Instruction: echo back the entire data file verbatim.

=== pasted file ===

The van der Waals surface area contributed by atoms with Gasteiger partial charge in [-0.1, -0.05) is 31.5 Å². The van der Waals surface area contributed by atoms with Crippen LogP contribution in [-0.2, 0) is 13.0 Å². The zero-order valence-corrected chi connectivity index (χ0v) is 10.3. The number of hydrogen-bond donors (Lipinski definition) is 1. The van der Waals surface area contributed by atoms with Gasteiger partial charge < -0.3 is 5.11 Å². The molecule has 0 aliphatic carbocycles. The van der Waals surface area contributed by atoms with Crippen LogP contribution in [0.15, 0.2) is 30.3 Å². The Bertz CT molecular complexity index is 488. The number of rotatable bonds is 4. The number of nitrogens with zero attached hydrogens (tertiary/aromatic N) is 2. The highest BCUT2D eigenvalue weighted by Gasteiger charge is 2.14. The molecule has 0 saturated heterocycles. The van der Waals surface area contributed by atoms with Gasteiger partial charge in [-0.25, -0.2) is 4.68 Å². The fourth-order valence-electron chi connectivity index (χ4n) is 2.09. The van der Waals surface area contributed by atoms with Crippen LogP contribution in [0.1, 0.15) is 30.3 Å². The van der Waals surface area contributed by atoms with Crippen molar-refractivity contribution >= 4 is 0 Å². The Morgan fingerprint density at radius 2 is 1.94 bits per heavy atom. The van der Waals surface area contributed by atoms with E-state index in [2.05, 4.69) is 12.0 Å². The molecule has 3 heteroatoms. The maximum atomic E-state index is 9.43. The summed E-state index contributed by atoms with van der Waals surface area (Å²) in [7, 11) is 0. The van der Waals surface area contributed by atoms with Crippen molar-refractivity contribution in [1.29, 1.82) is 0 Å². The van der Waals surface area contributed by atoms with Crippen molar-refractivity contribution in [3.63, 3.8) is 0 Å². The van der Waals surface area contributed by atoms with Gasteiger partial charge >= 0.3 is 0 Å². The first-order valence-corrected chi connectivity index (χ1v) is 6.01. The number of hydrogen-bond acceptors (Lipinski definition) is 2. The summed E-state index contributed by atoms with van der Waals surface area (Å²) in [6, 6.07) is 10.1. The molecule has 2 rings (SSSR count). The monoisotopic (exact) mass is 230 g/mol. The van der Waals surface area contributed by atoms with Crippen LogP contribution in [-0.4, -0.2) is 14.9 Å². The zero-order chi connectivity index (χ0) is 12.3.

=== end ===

The van der Waals surface area contributed by atoms with Gasteiger partial charge in [-0.1, -0.05) is 31.5 Å². The van der Waals surface area contributed by atoms with Crippen LogP contribution in [-0.2, 0) is 13.0 Å². The zero-order valence-corrected chi connectivity index (χ0v) is 10.3. The number of hydrogen-bond donors (Lipinski definition) is 1. The van der Waals surface area contributed by atoms with Gasteiger partial charge < -0.3 is 5.11 Å². The molecule has 0 aliphatic carbocycles. The van der Waals surface area contributed by atoms with Crippen LogP contribution in [0.15, 0.2) is 30.3 Å². The Bertz CT molecular complexity index is 488. The number of rotatable bonds is 4. The number of nitrogens with zero attached hydrogens (tertiary/aromatic N) is 2. The highest BCUT2D eigenvalue weighted by Gasteiger charge is 2.14. The molecule has 0 saturated heterocycles. The van der Waals surface area contributed by atoms with Gasteiger partial charge in [-0.25, -0.2) is 4.68 Å². The fourth-order valence-electron chi connectivity index (χ4n) is 2.09. The van der Waals surface area contributed by atoms with Crippen LogP contribution in [0.1, 0.15) is 30.3 Å². The van der Waals surface area contributed by atoms with Crippen molar-refractivity contribution >= 4 is 0 Å². The Morgan fingerprint density at radius 2 is 1.94 bits per heavy atom. The van der Waals surface area contributed by atoms with E-state index in [2.05, 4.69) is 12.0 Å². The molecule has 3 heteroatoms. The maximum atomic E-state index is 9.43. The summed E-state index contributed by atoms with van der Waals surface area (Å²) in [7, 11) is 0. The van der Waals surface area contributed by atoms with Crippen molar-refractivity contribution in [1.29, 1.82) is 0 Å². The van der Waals surface area contributed by atoms with Crippen molar-refractivity contribution in [3.63, 3.8) is 0 Å². The van der Waals surface area contributed by atoms with Gasteiger partial charge >= 0.3 is 0 Å². The first-order valence-corrected chi connectivity index (χ1v) is 6.01. The number of hydrogen-bond acceptors (Lipinski definition) is 2. The summed E-state index contributed by atoms with van der Waals surface area (Å²) in [6, 6.07) is 10.1. The molecule has 2 rings (SSSR count). The monoisotopic (exact) mass is 230 g/mol. The van der Waals surface area contributed by atoms with Crippen LogP contribution in [-0.4, -0.2) is 14.9 Å². The zero-order chi connectivity index (χ0) is 12.3.